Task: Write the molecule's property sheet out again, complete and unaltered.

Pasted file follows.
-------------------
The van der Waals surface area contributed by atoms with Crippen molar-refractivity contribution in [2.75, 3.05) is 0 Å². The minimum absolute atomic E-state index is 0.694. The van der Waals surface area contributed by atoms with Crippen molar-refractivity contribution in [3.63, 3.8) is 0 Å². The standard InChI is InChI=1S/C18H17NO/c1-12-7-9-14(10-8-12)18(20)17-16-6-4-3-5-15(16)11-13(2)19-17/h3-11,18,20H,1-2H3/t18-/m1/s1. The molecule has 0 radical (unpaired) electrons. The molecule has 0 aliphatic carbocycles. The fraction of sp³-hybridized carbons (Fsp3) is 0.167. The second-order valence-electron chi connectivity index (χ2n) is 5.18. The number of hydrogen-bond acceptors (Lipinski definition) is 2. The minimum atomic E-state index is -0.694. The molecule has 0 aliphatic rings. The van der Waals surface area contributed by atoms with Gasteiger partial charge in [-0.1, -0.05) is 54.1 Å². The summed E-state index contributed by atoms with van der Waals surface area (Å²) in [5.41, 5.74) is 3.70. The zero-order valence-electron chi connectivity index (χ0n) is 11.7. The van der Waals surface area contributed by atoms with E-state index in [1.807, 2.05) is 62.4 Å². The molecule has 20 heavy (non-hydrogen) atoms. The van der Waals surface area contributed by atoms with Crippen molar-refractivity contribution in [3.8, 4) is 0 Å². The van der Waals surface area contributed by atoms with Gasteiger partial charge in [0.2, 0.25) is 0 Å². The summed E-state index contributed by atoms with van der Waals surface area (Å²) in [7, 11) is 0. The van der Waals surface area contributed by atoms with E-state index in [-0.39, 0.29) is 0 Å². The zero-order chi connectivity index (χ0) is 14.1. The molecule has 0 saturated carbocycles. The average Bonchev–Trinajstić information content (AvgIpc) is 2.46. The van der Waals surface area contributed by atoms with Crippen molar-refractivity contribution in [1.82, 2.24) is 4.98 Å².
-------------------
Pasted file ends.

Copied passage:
The van der Waals surface area contributed by atoms with Crippen molar-refractivity contribution in [2.75, 3.05) is 0 Å². The minimum absolute atomic E-state index is 0.694. The van der Waals surface area contributed by atoms with Crippen molar-refractivity contribution in [3.63, 3.8) is 0 Å². The standard InChI is InChI=1S/C18H17NO/c1-12-7-9-14(10-8-12)18(20)17-16-6-4-3-5-15(16)11-13(2)19-17/h3-11,18,20H,1-2H3/t18-/m1/s1. The molecule has 0 radical (unpaired) electrons. The molecule has 0 aliphatic carbocycles. The fraction of sp³-hybridized carbons (Fsp3) is 0.167. The second-order valence-electron chi connectivity index (χ2n) is 5.18. The number of hydrogen-bond acceptors (Lipinski definition) is 2. The minimum atomic E-state index is -0.694. The molecule has 0 aliphatic rings. The van der Waals surface area contributed by atoms with Gasteiger partial charge in [-0.1, -0.05) is 54.1 Å². The summed E-state index contributed by atoms with van der Waals surface area (Å²) in [5.41, 5.74) is 3.70. The zero-order valence-electron chi connectivity index (χ0n) is 11.7. The van der Waals surface area contributed by atoms with E-state index in [1.807, 2.05) is 62.4 Å². The molecule has 20 heavy (non-hydrogen) atoms. The van der Waals surface area contributed by atoms with Crippen molar-refractivity contribution in [3.8, 4) is 0 Å². The van der Waals surface area contributed by atoms with Gasteiger partial charge in [0.2, 0.25) is 0 Å². The summed E-state index contributed by atoms with van der Waals surface area (Å²) in [7, 11) is 0. The van der Waals surface area contributed by atoms with E-state index in [-0.39, 0.29) is 0 Å². The zero-order chi connectivity index (χ0) is 14.1. The molecule has 0 saturated carbocycles. The average Bonchev–Trinajstić information content (AvgIpc) is 2.46. The van der Waals surface area contributed by atoms with Crippen molar-refractivity contribution in [1.82, 2.24) is 4.98 Å².